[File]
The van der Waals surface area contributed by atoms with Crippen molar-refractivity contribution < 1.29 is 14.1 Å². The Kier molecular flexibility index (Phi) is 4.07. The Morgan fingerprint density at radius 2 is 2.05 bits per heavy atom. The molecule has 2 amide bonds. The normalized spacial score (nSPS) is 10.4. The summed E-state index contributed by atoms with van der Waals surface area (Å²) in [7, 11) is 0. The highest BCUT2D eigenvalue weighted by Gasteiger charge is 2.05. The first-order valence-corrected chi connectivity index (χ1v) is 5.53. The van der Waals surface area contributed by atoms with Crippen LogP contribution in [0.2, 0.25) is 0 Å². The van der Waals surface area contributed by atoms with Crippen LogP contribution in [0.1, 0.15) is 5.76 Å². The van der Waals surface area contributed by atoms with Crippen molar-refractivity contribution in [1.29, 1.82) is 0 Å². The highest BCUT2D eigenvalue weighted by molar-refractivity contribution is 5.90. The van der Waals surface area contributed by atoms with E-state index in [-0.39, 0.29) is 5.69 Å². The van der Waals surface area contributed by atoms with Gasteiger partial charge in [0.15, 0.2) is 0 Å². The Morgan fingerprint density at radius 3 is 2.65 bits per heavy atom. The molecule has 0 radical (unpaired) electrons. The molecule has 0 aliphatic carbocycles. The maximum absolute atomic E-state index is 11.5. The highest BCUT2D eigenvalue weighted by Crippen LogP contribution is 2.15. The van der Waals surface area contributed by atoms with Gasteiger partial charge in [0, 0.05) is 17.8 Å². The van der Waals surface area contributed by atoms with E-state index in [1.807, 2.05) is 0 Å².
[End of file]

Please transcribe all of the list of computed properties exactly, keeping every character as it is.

The van der Waals surface area contributed by atoms with Crippen molar-refractivity contribution < 1.29 is 14.1 Å². The Kier molecular flexibility index (Phi) is 4.07. The Morgan fingerprint density at radius 2 is 2.05 bits per heavy atom. The molecule has 2 amide bonds. The normalized spacial score (nSPS) is 10.4. The summed E-state index contributed by atoms with van der Waals surface area (Å²) in [7, 11) is 0. The highest BCUT2D eigenvalue weighted by Gasteiger charge is 2.05. The first-order valence-corrected chi connectivity index (χ1v) is 5.53. The van der Waals surface area contributed by atoms with Crippen LogP contribution in [0.2, 0.25) is 0 Å². The van der Waals surface area contributed by atoms with Crippen LogP contribution in [0.1, 0.15) is 5.76 Å². The van der Waals surface area contributed by atoms with Crippen molar-refractivity contribution in [1.29, 1.82) is 0 Å². The highest BCUT2D eigenvalue weighted by molar-refractivity contribution is 5.90. The van der Waals surface area contributed by atoms with E-state index in [-0.39, 0.29) is 5.69 Å². The van der Waals surface area contributed by atoms with Gasteiger partial charge in [0.15, 0.2) is 0 Å². The Morgan fingerprint density at radius 3 is 2.65 bits per heavy atom. The molecule has 0 radical (unpaired) electrons. The molecule has 0 aliphatic carbocycles. The maximum absolute atomic E-state index is 11.5. The highest BCUT2D eigenvalue weighted by Crippen LogP contribution is 2.15. The van der Waals surface area contributed by atoms with Gasteiger partial charge in [0, 0.05) is 17.8 Å². The van der Waals surface area contributed by atoms with E-state index in [1.807, 2.05) is 0 Å².